Personally, I would have liked to see the sample forms of insanity uphold this difference of opinion by focusing on disorders that result in deranged thought processes. Instead, we get a fairly random collection ranging from the decent (obsessive/compulsive) to the cliché (multiple personalities) to the irrelevant (sociopathic). However, this is a minor criticism because they are just examples; players and GMs are free to invent their own forms of madness.
First of all, the book recommends running games in designated locations with strict boundaries. Good call! Bounded games are easier to organize, control, and prep than unbounded games. They are also far, far less likely to run afoul of locals and police. What's more, the UnderWorld setting lends itself directly to bounded game areas; it's all underground, so low-rent interior locations are perfectly in-character. (Note: the book stresses that people should NOT be running games in subways, caves, sewers, steam tunnels, or anywhere else so addle-brained. Another good call!)
If there's one thing any good LARP setting needs, it's political tension. While there is a decent amount of such built into the Breeds and the various Domains (nations) of UnderWorld, it think the best place for it would have been the Guilds. These professional organizations could easily be brought into conflict, and most characters will belong to one, so getting players involved would be a breeze. Unfortunately, the Guilds are horribly under-developed in the main book. Each gets only a single page and these give only the minimum amount of information needed to create a character. In a book that sells itself as equally good for table-top or live-action play, I expected a lot more attention to detail.
The other bit of bad news for LARPers is in the "Other Unders" section. Here, the author explains that, though it is generally agreed that there are UnderWorlds beneath many major cities, it is quite difficult to travel between them. This makes the utility of much of the book's material questionable for those of us who may want to set a UW LARP in our own cities.
For example, if I wanted to start an UW LARP in the Twin Cities area, I'd first have to figure out where our Radiance comes from. We don't have a subway system, so the usual explanation is out. If I wanted to use the Guilds as described, I'd have to figure out how they arose in such an isolated location; is it an odd case of parallel evolution, or were they somehow transplanted here from NYC? Either way, I've got some work cut out for me... before I even start organizing the game! (On the plus side, this situation would also give an enterprising GM ample room to innovate and build a unique UnderWorld in his own image. To each his own.)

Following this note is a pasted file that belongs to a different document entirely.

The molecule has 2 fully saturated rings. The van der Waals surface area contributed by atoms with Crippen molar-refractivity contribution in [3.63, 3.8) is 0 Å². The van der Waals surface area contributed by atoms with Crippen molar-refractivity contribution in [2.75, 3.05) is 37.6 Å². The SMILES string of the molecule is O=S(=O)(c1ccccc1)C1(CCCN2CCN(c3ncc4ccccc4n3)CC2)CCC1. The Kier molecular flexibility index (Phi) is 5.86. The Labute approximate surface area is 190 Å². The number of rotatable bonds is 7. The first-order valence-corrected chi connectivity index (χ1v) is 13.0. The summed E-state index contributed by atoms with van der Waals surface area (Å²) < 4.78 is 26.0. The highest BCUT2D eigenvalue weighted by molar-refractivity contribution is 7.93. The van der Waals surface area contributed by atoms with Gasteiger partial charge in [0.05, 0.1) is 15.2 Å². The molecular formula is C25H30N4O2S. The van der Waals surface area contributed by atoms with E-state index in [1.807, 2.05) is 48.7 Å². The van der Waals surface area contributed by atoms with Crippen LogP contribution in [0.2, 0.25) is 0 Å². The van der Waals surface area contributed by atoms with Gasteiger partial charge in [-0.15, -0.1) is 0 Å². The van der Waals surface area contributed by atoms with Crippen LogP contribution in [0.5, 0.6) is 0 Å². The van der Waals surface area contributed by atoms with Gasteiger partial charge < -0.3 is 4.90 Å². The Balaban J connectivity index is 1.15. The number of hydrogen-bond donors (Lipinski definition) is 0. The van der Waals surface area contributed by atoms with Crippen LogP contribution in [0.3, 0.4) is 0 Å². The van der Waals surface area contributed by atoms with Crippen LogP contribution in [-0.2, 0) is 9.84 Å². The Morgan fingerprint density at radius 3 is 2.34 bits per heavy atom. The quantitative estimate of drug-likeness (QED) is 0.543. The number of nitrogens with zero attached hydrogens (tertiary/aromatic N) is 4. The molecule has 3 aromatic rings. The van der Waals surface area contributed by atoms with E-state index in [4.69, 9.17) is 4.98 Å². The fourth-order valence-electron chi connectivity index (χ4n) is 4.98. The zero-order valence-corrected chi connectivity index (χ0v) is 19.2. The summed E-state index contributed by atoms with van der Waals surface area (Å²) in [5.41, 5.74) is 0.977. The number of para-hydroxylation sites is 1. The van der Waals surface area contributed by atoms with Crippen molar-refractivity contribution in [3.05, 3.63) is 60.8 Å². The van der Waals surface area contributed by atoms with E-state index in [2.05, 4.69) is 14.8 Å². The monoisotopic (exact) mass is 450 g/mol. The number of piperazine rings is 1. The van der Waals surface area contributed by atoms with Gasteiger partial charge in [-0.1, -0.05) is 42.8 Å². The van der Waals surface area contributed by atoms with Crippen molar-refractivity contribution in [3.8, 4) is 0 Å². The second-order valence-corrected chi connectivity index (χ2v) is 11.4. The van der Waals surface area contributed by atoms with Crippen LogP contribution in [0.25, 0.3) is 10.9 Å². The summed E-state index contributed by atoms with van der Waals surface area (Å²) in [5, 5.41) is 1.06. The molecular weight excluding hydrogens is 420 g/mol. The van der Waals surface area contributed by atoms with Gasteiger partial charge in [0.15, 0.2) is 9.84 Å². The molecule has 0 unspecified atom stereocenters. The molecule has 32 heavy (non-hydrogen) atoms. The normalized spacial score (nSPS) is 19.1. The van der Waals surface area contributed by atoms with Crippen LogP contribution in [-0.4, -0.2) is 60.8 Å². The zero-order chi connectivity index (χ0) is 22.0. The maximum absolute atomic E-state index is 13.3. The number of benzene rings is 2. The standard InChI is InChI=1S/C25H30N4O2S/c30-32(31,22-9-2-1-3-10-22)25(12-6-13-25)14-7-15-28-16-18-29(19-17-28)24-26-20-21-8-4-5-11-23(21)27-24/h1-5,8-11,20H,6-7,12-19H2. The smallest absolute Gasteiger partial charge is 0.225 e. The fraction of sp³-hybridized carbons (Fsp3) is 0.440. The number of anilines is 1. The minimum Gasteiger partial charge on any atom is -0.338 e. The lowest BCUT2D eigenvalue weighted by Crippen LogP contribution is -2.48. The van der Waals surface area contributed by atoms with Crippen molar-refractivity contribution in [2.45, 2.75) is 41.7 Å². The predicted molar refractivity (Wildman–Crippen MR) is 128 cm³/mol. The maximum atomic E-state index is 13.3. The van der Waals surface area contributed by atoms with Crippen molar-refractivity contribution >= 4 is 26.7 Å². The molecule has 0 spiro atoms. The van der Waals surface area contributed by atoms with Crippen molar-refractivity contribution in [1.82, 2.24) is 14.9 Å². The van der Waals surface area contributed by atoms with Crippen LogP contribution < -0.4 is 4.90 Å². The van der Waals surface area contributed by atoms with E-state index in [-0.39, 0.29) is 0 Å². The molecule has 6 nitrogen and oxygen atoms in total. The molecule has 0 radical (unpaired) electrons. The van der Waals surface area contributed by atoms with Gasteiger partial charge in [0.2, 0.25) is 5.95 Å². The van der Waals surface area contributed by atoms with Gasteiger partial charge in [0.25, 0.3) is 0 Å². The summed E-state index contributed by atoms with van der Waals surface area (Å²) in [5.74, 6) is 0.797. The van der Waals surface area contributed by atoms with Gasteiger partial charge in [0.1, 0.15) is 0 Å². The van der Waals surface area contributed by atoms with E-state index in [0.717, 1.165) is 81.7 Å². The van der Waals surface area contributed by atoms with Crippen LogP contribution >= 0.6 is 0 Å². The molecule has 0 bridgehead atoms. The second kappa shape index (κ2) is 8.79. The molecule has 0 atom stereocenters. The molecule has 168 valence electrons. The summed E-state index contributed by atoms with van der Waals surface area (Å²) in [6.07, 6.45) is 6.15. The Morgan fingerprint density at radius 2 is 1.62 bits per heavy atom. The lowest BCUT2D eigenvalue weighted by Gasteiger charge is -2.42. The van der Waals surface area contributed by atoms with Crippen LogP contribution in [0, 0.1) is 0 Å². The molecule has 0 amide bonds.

The sample UW locations given towards the end of the book are uniformly excellent. They convey the mood of the setting effectively and got my head swimming with plot ideas immediately. UnderWorld is definitely a place I'd have no trouble running an on-going tabletop in.
There are a lot of editorial errors, but only a few really impede comprehension of the text. A few useful things, like how to create new charms or a bit more LARP-specific GM advice, were missing. Hopefully, such material will be forthcoming in the next edition. (The copies sold at Gen Con are of a "limited edition," presumably so that errors can be corrected later on.)
Finally, the artwork is pretty good, for an RPG at least. I'm by no means an educated art critic, but I found nearly all of the artwork to be evocative of the setting and, thankfully, completely devoid of chainmail bikinis. I can't tell you how much of a relief that is to someone who games regularly with women.
In its introduction, UnderWorld claims not to be a game. Instead, it is a framework for the creation of your own game. This is a refreshing take on RPG design and UnderWorld achieves its aims beautifully. The entire book is inspirational. Hopefully, many of the deficiencies discussed above will be remedied in supplements and future editions. I know I'm looking forward to them!
For those of you in or around the Twin Cities (Minnesota), I would love to start a monthly or semi-monthly UnderWorlds LARP. I've been writing and running live-action games for over four years, played in games settings from the World of Darkness to Shadowrun, and always inject a healthy dose of humor and high-strangeness into my games. If you'd be interested in playing, or helping me run things, either post a clearly-marked message to the forum for this review or email me at firstname.lastname@example.org.Style: 4 (Classy and well done)
Substance: 5 (Excellent!)